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Climate chaos in ancient Egypt

Posted September 15, 2015

A study involving Yale historians and climate scientists is re-writing the history of the ancient world, says Joe Manning, William K. and Marilyn M. Simpson Professor of History & Classics.  But more importantly, he says, collaboration with climate scientists is fundamentally changing how history is done, with an impact he likens to discovery of the Rosetta Stone.

Because historians and climatologists have always worked on such different time scales, Manning says, he never expected to collaborate on a study of ancient Egypt with a modeler of clouds like Associate Professor Trude Storelvmo or a monsoon specialist like Associate Professor Bill Boos, both with the Yale Department of Geology and Geophysics. But that changed when Francis Ludlow, a geographer and postdoctoral researcher with the Yale Climate and Energy Institute, suggested an explanation for something that had bothered Manning for years.  Why had life under the Ptolemies, Egypt’s last pharaohs, been so chaotic?  Is there evidence to suggest that interruptions of annual Nile flooding played a role?

Ludlow, co-author of a recent study that resolved a 7-year discrepancy in ice core records from the first millennium, showed Manning how sulfate levels in ice cores recorded some of the largest volcanic eruptions in human history.  About 30 of them, Manning says, aligned “perfectly” with Egypt’s years of greatest hardship, and complemented historical references to failures of Nile flooding that he had collected in a shoebox over his career.

Although the Ptolemies introduced free-threshing wheat, a labor saving grain that should have significantly improved the quality of life, history has not been kind to them. “History had judged the Ptolemies to be bad rulers,” says Manning.  Overall, their three centuries of rule were characterized by social unrest and warfare, culminating with the death of Cleopatra VII and conquest by Rome.  Until now, says Manning, those events were almost wholly explained in terms of muddled politics, nationalism, resentment of Greek rule and Roman military power.

Ludlow’s new chronology flips that.  Understanding that sulfate-spewing eruptions blanketed the globe and disrupted the Indian Ocean monsoon cycle and thus the annual flooding of the Nile, Manning crafted a new story of the Ptolemies.  The massive shift to  free-threshing wheat, whose germ separates more easily from the chaff but is less hearty than traditional Emmer wheat, turns out to have been less a case of beneficial innovation and more of a case of introducing risk to the system (free threshing wheat is more sensitive to cool weather and drought) at a time of inherent political instability and military mobilization.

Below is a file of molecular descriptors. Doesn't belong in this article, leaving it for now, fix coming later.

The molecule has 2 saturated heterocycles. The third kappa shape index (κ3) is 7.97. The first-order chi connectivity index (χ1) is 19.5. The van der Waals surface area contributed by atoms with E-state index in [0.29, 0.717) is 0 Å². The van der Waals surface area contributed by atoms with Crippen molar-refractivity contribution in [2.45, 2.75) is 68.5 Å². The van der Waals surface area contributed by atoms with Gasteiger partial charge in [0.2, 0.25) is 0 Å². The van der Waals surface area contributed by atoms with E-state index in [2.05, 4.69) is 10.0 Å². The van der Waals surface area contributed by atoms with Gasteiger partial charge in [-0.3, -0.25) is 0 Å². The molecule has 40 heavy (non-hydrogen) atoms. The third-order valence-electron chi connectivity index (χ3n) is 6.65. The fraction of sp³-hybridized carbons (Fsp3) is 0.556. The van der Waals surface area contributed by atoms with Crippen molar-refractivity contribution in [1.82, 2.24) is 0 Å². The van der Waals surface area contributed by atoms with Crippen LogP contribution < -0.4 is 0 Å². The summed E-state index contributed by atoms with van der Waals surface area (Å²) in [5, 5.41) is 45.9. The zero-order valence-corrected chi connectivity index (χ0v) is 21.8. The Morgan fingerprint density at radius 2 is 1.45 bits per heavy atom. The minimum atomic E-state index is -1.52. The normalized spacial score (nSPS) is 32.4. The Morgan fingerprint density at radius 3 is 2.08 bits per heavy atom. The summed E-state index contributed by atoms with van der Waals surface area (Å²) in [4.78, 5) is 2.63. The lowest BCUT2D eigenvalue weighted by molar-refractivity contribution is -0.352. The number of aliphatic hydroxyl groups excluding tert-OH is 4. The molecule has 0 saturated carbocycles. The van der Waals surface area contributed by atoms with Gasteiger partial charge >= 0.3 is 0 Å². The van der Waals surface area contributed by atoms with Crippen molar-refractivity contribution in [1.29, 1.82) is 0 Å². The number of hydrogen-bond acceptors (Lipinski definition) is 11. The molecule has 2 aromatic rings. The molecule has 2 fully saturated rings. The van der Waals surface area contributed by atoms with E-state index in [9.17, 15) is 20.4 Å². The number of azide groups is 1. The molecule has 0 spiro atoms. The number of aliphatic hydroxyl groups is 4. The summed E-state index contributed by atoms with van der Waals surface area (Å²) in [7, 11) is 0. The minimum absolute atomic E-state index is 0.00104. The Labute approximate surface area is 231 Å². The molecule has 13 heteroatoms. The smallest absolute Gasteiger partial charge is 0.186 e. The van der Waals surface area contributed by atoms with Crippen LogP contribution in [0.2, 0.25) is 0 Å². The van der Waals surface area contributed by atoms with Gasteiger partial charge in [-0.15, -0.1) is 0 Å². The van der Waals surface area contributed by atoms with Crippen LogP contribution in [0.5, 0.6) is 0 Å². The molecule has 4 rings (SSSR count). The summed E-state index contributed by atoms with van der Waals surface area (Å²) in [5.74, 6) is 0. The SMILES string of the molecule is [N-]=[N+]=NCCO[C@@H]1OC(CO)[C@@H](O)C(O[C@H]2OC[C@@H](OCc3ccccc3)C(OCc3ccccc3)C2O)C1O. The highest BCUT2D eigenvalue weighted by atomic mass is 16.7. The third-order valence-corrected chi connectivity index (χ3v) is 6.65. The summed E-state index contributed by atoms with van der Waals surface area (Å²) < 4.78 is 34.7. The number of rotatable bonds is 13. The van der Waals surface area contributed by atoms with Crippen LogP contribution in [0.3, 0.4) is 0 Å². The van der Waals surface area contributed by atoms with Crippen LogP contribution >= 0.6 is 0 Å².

“Climate alone doesn’t explain everything,” says Manning, mindful that historians who invoke climate have historically been branded “environmental determinists.”  Factors such as property rights, governance, food substitution and irrigation management are no less important, he says, but advances in climate science, such as Ludlow’s new chronology of volcanic eruptions reveals humans battling with environmental events that overwhelmed human institutions.  After decades of steering clear of the question of climate’s role in history, the pendulum swings back.

The scientists benefit too.  Trude Storelvmo studies how sulfate particles and other atmospheric aerosols affect climate by reflecting incoming solar radiation. Together with Boos, who studies relationships between climate change and the Asian monsoon, she is testing to what extent Intergovernmental Panel on Climate Change (IPCC) climate models support the newly discovered relationship.  Determining a link between high latitude volcanic eruptions and cessation of the Nile flood has enormous relevance to current discussions about cooling the earth by modifying the atmosphere, says Storelvmo. The very goal of the type of climate modification that has received the most attention so far is to mimic the effect of large and repeated volcanic eruptions.

“Here’s a natural experiment, a case in history where nature briefly loaded the atmosphere with sulfate,” she says.  “Could it be responsible for the climate shocks that shook the Ptolemies?”

Source: Yale University

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